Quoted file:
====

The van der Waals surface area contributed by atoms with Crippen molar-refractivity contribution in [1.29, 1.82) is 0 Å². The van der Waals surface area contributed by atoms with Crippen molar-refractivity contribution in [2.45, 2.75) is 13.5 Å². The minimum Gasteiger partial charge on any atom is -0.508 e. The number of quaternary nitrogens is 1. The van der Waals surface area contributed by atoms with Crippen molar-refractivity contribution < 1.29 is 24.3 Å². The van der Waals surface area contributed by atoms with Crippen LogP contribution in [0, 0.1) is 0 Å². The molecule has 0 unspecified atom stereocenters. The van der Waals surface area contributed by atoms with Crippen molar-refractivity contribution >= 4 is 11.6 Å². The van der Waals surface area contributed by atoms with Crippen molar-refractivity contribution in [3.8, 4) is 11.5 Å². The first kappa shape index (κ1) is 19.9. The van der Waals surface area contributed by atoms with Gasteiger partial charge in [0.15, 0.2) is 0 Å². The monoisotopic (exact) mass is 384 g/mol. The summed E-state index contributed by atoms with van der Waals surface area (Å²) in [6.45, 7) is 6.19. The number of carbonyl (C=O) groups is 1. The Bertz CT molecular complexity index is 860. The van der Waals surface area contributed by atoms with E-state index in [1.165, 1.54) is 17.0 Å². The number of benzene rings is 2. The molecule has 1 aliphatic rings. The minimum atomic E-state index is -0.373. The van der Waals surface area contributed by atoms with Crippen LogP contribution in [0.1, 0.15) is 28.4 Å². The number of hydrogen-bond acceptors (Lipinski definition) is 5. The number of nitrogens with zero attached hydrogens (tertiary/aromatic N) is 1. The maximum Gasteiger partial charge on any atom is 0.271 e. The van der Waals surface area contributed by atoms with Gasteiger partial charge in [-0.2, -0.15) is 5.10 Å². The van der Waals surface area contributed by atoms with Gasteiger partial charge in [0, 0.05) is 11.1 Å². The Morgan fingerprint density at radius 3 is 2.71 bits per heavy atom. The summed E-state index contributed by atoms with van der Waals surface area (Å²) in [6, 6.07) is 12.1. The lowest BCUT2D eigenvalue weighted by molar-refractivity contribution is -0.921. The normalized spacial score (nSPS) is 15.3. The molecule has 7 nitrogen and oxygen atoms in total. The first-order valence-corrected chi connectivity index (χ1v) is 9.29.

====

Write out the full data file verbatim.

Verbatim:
The van der Waals surface area contributed by atoms with Crippen molar-refractivity contribution in [1.29, 1.82) is 0 Å². The van der Waals surface area contributed by atoms with Crippen molar-refractivity contribution in [2.45, 2.75) is 13.5 Å². The minimum Gasteiger partial charge on any atom is -0.508 e. The number of quaternary nitrogens is 1. The van der Waals surface area contributed by atoms with Crippen molar-refractivity contribution < 1.29 is 24.3 Å². The van der Waals surface area contributed by atoms with Crippen LogP contribution in [0, 0.1) is 0 Å². The molecule has 0 unspecified atom stereocenters. The van der Waals surface area contributed by atoms with Crippen molar-refractivity contribution >= 4 is 11.6 Å². The van der Waals surface area contributed by atoms with Crippen molar-refractivity contribution in [3.8, 4) is 11.5 Å². The first kappa shape index (κ1) is 19.9. The van der Waals surface area contributed by atoms with Gasteiger partial charge in [0.15, 0.2) is 0 Å². The monoisotopic (exact) mass is 384 g/mol. The summed E-state index contributed by atoms with van der Waals surface area (Å²) in [6.45, 7) is 6.19. The number of carbonyl (C=O) groups is 1. The Bertz CT molecular complexity index is 860. The van der Waals surface area contributed by atoms with E-state index in [1.165, 1.54) is 17.0 Å². The number of benzene rings is 2. The molecule has 1 aliphatic rings. The minimum atomic E-state index is -0.373. The van der Waals surface area contributed by atoms with Crippen LogP contribution in [0.1, 0.15) is 28.4 Å². The number of hydrogen-bond acceptors (Lipinski definition) is 5. The number of nitrogens with zero attached hydrogens (tertiary/aromatic N) is 1. The maximum Gasteiger partial charge on any atom is 0.271 e. The van der Waals surface area contributed by atoms with Gasteiger partial charge in [-0.2, -0.15) is 5.10 Å². The van der Waals surface area contributed by atoms with Gasteiger partial charge in [0, 0.05) is 11.1 Å². The Morgan fingerprint density at radius 3 is 2.71 bits per heavy atom. The summed E-state index contributed by atoms with van der Waals surface area (Å²) in [6, 6.07) is 12.1. The lowest BCUT2D eigenvalue weighted by molar-refractivity contribution is -0.921. The normalized spacial score (nSPS) is 15.3. The molecule has 7 nitrogen and oxygen atoms in total. The first-order valence-corrected chi connectivity index (χ1v) is 9.29.